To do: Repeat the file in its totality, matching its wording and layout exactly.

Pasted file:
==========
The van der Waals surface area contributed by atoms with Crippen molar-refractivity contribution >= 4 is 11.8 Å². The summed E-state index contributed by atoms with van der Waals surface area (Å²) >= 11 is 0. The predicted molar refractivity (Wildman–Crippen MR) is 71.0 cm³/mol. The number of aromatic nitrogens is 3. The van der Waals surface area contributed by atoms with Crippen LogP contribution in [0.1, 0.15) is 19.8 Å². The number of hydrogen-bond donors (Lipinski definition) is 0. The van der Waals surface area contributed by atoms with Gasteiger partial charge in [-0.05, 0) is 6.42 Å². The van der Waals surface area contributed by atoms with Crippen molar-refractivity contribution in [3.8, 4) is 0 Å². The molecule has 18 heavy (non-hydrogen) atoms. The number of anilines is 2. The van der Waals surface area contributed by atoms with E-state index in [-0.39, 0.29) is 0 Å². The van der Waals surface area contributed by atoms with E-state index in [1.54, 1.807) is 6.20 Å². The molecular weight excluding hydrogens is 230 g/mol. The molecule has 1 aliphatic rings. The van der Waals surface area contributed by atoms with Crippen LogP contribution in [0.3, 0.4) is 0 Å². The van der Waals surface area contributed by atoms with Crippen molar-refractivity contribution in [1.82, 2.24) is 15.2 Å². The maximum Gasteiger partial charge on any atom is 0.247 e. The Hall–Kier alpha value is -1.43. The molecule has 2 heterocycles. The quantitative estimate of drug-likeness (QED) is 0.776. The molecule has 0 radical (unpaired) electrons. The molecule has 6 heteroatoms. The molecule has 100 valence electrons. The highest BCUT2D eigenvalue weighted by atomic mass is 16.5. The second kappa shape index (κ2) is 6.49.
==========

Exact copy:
The van der Waals surface area contributed by atoms with Crippen molar-refractivity contribution >= 4 is 11.8 Å². The summed E-state index contributed by atoms with van der Waals surface area (Å²) >= 11 is 0. The predicted molar refractivity (Wildman–Crippen MR) is 71.0 cm³/mol. The number of aromatic nitrogens is 3. The van der Waals surface area contributed by atoms with Crippen LogP contribution in [0.1, 0.15) is 19.8 Å². The number of hydrogen-bond donors (Lipinski definition) is 0. The van der Waals surface area contributed by atoms with Gasteiger partial charge in [-0.05, 0) is 6.42 Å². The van der Waals surface area contributed by atoms with Crippen molar-refractivity contribution in [3.8, 4) is 0 Å². The molecule has 18 heavy (non-hydrogen) atoms. The number of anilines is 2. The van der Waals surface area contributed by atoms with E-state index in [-0.39, 0.29) is 0 Å². The van der Waals surface area contributed by atoms with E-state index in [1.54, 1.807) is 6.20 Å². The molecular weight excluding hydrogens is 230 g/mol. The molecule has 1 aliphatic rings. The van der Waals surface area contributed by atoms with Crippen LogP contribution in [0.3, 0.4) is 0 Å². The van der Waals surface area contributed by atoms with Crippen molar-refractivity contribution in [1.82, 2.24) is 15.2 Å². The maximum Gasteiger partial charge on any atom is 0.247 e. The Hall–Kier alpha value is -1.43. The molecule has 2 heterocycles. The quantitative estimate of drug-likeness (QED) is 0.776. The molecule has 0 radical (unpaired) electrons. The molecule has 6 heteroatoms. The molecule has 100 valence electrons. The highest BCUT2D eigenvalue weighted by atomic mass is 16.5. The second kappa shape index (κ2) is 6.49.